272 Pages 20 Color & 62 B/W Illustrations
    by Chapman & Hall

    The success of individualized medicine, advanced crops, and new and sustainable energy sources requires thoroughly annotated genomic information and the integration of this information into a coherent model. A thorough overview of this field, Genome Annotation explores automated genome analysis and annotation from its origins to the challenges of next-generation sequencing data analysis.

    The book initially takes you through the last 16 years since the sequencing of the first complete microbial genome. It explains how current analysis strategies were developed, including sequencing strategies, statistical models, and early annotation systems. The authors then present visualization techniques for displaying integrated results as well as state-of-the-art annotation tools, including MAGPIE, Ensembl, Bluejay, and Galaxy. They also discuss the pipelines for the analysis and annotation of complex, next-generation DNA sequencing data. Each chapter includes references and pointers to relevant tools.

    As very few existing genome annotation pipelines are capable of dealing with the staggering amount of DNA sequence information, new strategies must be developed to accommodate the needs of today’s genome researchers. Covering this topic in detail, Genome Annotation provides you with the foundation and tools to tackle this challenging and evolving area. Suitable for both students new to the field and professionals who deal with genomic information in their work, the book offers two genome annotation systems on an accompanying downloadable resources.

    DNA Sequencing Strategies
    The Evolution of DNA Sequencing Technologies
    DNA Sequence Assembly Strategies
    Next-Generation Sequencing
    Sequencing Bias and Error Rates

    Coding Sequence Prediction
    Mapping Messenger RNA (mRNA)
    Statistical Models
    Cross-Species Methods
    Combining Gene Predictions
    Splice Variants

    Between the Genes
    Transcription Factors
    Other Repeats

    Genome-Associated Data
    Individual Genomes

    Characterization of Gene Function through Bioinformatics: The Early Days
    Stand-Alone Tools and Tools for the Early Internet
    From FASTA Files to Annotated Genomes

    Visualization Techniques and Tools for Genomic Data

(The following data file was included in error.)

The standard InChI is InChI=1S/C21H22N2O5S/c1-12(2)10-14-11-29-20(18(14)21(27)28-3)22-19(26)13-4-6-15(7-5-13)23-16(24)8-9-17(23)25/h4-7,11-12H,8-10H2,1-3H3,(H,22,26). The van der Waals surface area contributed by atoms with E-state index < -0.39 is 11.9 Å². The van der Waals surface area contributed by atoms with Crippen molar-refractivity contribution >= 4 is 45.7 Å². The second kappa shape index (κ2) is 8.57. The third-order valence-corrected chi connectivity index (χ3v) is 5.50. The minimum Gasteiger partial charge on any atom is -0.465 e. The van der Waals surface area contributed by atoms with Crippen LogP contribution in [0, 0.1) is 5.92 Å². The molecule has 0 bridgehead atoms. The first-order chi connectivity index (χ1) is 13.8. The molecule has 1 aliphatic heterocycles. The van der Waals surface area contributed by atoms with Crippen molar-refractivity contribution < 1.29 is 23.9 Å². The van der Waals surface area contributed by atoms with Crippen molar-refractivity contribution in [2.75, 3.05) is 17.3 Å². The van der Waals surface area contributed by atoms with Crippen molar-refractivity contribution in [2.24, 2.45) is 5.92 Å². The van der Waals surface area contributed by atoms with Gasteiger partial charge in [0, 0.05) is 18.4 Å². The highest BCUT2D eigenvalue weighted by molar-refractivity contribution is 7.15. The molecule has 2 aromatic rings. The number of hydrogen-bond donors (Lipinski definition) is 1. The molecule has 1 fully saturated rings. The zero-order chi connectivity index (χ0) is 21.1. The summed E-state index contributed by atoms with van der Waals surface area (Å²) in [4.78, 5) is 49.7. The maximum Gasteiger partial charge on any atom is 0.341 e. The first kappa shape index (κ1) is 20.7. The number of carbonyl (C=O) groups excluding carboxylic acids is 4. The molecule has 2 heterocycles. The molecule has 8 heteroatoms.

Visualization of Sequencing Data
    Visualization of Multiple Sequence Alignments
    Visualization of Hierarchical Structures
    Visualization of Gene Expression Data

    Functional Annotation
    Biophysical and Biochemical Feature
    Protein Domains
    Similarity Searches
    Pairwise Alignment Methods

    Automated Annotation Systems
    Generic Model Organism Database (GMOD)

    Dynamic Annotation Systems: End-User-Driven Annotation and Visualization
    Web-Based Genome Annotation Browsers
    Stand-Alone Genome Annotation Browsers
    Comparative Visualization of Genomes

    Web-Based Workflows
    Principles of Web-Based Workflows

    Analysis Pipelines for Next-Generation Sequencing Data
    Genome Sequence Reconstruction
    Analysis Pipelines: Case Studies
    Next-Generation Genome Browsing


    References appear at the end of each chapter.


    Jung Soh is a research associate at the University of Calgary. He earned a Ph.D. in computer science from the University at Buffalo, The State University of New York, where he worked at the Center of Excellence for Document Analysis and Recognition (CEDAR). He also worked as a principal research scientist at the Electronics and Telecommunications Research Institute (ETRI) in Daejeon, Korea. His research interests are in bioinformatics, machine learning, and biomedical data visualization.

    Paul M.K. Gordon is the bioinformatics support specialist for the Alberta Children’s Hospital Research Institute at the University of Calgary. He has worked at the National Research Council of Canada’s Institute for Information Technology (NRC-IIT) and Institute for Marine Biosciences (NRC-IMB). His current work focuses on developing bioinformatics techniques for personalized medicine.

    Christoph W. Sensen is a professor of bioinformatics at the University of Calgary. He has previously worked as a research officer at the National Research Council of Canada’s Institute for Marine Biosciences (NRC-IMB) and as a visiting scientist at the European Molecular Biology Laboratory (EMBL) in Heidelberg. His research interests are in genome research and bioinformatics.